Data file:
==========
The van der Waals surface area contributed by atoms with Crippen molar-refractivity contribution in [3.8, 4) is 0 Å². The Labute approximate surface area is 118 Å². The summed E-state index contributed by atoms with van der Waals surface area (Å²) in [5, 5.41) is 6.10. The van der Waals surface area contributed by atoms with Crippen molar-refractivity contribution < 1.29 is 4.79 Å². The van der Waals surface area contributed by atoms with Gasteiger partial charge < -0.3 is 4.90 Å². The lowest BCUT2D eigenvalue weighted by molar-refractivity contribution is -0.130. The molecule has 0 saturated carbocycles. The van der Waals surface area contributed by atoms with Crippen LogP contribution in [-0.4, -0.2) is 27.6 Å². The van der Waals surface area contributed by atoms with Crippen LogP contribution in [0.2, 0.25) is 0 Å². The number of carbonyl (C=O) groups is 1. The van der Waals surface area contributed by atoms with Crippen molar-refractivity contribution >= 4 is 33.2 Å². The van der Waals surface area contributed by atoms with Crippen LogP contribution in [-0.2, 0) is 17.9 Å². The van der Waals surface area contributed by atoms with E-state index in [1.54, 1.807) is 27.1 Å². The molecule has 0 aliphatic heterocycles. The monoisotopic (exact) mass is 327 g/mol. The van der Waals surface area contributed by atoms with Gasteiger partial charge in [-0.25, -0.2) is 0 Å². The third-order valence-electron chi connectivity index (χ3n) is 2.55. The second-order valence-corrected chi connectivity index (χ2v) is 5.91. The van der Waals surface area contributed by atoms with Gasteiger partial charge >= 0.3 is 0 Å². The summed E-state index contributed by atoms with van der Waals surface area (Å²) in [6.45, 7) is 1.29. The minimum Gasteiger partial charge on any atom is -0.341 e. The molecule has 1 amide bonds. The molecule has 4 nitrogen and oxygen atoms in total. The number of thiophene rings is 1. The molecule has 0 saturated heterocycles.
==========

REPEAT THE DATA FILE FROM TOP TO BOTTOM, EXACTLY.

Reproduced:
The van der Waals surface area contributed by atoms with Crippen molar-refractivity contribution in [3.8, 4) is 0 Å². The Labute approximate surface area is 118 Å². The summed E-state index contributed by atoms with van der Waals surface area (Å²) in [5, 5.41) is 6.10. The van der Waals surface area contributed by atoms with Crippen molar-refractivity contribution < 1.29 is 4.79 Å². The van der Waals surface area contributed by atoms with Gasteiger partial charge < -0.3 is 4.90 Å². The lowest BCUT2D eigenvalue weighted by molar-refractivity contribution is -0.130. The molecule has 0 saturated carbocycles. The van der Waals surface area contributed by atoms with Crippen LogP contribution in [-0.4, -0.2) is 27.6 Å². The van der Waals surface area contributed by atoms with Crippen LogP contribution in [0.2, 0.25) is 0 Å². The number of carbonyl (C=O) groups is 1. The van der Waals surface area contributed by atoms with Crippen molar-refractivity contribution >= 4 is 33.2 Å². The van der Waals surface area contributed by atoms with Crippen LogP contribution in [-0.2, 0) is 17.9 Å². The van der Waals surface area contributed by atoms with E-state index in [1.54, 1.807) is 27.1 Å². The molecule has 0 aliphatic heterocycles. The monoisotopic (exact) mass is 327 g/mol. The van der Waals surface area contributed by atoms with Gasteiger partial charge in [-0.25, -0.2) is 0 Å². The third-order valence-electron chi connectivity index (χ3n) is 2.55. The second-order valence-corrected chi connectivity index (χ2v) is 5.91. The van der Waals surface area contributed by atoms with Gasteiger partial charge >= 0.3 is 0 Å². The summed E-state index contributed by atoms with van der Waals surface area (Å²) in [6.45, 7) is 1.29. The minimum Gasteiger partial charge on any atom is -0.341 e. The molecule has 1 amide bonds. The molecule has 4 nitrogen and oxygen atoms in total. The number of thiophene rings is 1. The molecule has 0 saturated heterocycles.